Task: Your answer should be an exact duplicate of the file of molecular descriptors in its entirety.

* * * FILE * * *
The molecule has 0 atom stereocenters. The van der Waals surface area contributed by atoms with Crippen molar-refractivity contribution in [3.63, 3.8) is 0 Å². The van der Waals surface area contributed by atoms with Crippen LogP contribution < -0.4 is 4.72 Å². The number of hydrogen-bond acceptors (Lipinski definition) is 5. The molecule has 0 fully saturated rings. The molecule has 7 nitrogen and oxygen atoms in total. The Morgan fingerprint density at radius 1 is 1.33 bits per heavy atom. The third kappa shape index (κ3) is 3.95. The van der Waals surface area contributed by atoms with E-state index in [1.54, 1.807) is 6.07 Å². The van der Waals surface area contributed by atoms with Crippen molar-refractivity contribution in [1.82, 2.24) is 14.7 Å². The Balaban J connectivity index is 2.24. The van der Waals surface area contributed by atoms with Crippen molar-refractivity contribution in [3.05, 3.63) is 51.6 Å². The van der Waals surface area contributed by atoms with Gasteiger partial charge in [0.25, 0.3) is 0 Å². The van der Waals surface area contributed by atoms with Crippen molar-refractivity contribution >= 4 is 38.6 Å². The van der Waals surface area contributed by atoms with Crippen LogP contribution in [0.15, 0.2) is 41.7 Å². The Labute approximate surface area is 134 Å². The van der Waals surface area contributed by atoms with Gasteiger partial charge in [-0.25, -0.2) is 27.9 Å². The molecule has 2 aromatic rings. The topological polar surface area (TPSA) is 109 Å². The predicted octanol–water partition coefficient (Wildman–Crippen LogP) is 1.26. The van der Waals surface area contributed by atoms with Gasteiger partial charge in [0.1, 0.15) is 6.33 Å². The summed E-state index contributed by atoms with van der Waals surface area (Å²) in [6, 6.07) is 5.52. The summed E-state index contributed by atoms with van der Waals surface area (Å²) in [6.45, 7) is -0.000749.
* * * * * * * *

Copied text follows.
The molecule has 0 atom stereocenters. The van der Waals surface area contributed by atoms with Crippen molar-refractivity contribution in [3.63, 3.8) is 0 Å². The van der Waals surface area contributed by atoms with Crippen LogP contribution < -0.4 is 4.72 Å². The number of hydrogen-bond acceptors (Lipinski definition) is 5. The molecule has 0 fully saturated rings. The molecule has 7 nitrogen and oxygen atoms in total. The Morgan fingerprint density at radius 1 is 1.33 bits per heavy atom. The third kappa shape index (κ3) is 3.95. The van der Waals surface area contributed by atoms with E-state index in [1.54, 1.807) is 6.07 Å². The van der Waals surface area contributed by atoms with Crippen molar-refractivity contribution in [1.82, 2.24) is 14.7 Å². The Balaban J connectivity index is 2.24. The van der Waals surface area contributed by atoms with Crippen molar-refractivity contribution in [3.05, 3.63) is 51.6 Å². The van der Waals surface area contributed by atoms with Gasteiger partial charge in [0.25, 0.3) is 0 Å². The van der Waals surface area contributed by atoms with Crippen molar-refractivity contribution >= 4 is 38.6 Å². The van der Waals surface area contributed by atoms with Crippen LogP contribution in [0.15, 0.2) is 41.7 Å². The Labute approximate surface area is 134 Å². The van der Waals surface area contributed by atoms with Gasteiger partial charge in [-0.25, -0.2) is 27.9 Å². The molecule has 2 aromatic rings. The topological polar surface area (TPSA) is 109 Å². The predicted octanol–water partition coefficient (Wildman–Crippen LogP) is 1.26. The van der Waals surface area contributed by atoms with Gasteiger partial charge in [0.1, 0.15) is 6.33 Å². The summed E-state index contributed by atoms with van der Waals surface area (Å²) in [6, 6.07) is 5.52. The summed E-state index contributed by atoms with van der Waals surface area (Å²) in [6.45, 7) is -0.000749.